Understanding Medicaid Home and Community Services: A Primer, 2010 Edition. 5. State Plan Community First Choice Option


Section 2401 of the Affordable Care Act amends §1915 of the Social Security Act by adding a new subsection (k), effective October 2011, to allow states to provide “Community-based Attendant Services and Supports”--called the Community First Choice Option.

Under this new benefit, services and supports may be provided through an agency-provider model or “other” model, both of which require that participants or their representatives select, manage, and dismiss workers. An “other” model is defined as methods, other than an agency-provider model, for the provision of consumer-controlled services and supports. Such models may include the provision of vouchers, direct cash payments, or the use of a fiscal agent to assist in obtaining services, as long as the model allows for the services to be “selected, managed, and dismissed by the individual, or, as appropriate, with assistance from the individual’s representative,” and to be “controlled, to the maximum extent possible, by the individual…regardless of who may act as the employer of record.” Services must be provided by qualified individuals, although the law allows providers to be “family members,” and gives the Secretary of HHS latitude to define the term.

Employers must adhere to the provisions of the Fair Labor Standards Act of 1938 and applicable Federal and state laws regarding income and payroll taxes, unemployment and workers compensation insurance, general liability insurance, and occupational health and safety.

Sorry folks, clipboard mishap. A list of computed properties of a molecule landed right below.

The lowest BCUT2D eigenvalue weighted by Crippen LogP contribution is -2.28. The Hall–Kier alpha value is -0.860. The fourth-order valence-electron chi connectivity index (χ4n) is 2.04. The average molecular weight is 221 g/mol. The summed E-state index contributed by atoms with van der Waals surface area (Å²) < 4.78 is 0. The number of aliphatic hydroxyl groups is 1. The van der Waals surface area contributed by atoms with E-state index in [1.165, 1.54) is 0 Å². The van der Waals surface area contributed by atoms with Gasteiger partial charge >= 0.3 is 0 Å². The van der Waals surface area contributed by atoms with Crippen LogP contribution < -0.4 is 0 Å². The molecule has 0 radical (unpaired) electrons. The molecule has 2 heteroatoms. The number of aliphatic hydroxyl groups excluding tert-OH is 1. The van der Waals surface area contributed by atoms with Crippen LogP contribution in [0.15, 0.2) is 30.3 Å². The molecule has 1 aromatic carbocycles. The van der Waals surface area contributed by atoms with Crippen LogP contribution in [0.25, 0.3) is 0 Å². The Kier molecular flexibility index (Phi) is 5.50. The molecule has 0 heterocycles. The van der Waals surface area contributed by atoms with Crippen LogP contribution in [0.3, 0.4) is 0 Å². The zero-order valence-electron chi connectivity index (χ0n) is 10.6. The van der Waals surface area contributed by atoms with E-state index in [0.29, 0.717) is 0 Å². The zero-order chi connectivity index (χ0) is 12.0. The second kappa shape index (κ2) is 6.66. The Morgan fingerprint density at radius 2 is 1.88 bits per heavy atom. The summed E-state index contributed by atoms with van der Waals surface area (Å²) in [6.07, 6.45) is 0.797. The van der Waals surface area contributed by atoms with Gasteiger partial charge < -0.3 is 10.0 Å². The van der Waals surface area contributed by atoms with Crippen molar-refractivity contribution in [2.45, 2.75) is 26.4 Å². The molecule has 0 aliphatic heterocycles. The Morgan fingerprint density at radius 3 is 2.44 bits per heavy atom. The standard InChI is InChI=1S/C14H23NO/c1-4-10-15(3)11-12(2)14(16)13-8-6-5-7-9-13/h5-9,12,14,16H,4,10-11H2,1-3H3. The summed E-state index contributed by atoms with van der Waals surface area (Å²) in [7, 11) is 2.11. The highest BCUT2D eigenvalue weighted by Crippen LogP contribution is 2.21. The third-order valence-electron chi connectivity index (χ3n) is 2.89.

Key Participant Direction Features of the §1915(k) Authority

The authority has the following major features:

  • Use of a Representative. Participants may appoint a representative to direct services.

  • Service Plan. The state must fashion a person-centered service planning process based on a functional needs assessment.

  • Purchase of Non-Traditional Goods and Services. In addition to assistance with Activities of Daily Living and Instrumental Activities of Daily Living, permissible services may include… “the use of beepers or other electronic devices” and “voluntary training on how to select, manage, and dismiss attendants.” Expenditures for transition costs involved in moving from an institution to the community, including deposits for the first month’s payment for rent and utilities, bedding, basic kitchen supplies, and other necessities, can also be funded through this authority. The authority also allows “expenditures relating to a need identified in an individual’s person-centered plan of services that increase independence or substitute for human assistance, to the extent that expenditures would otherwise be made for the human assistance.”

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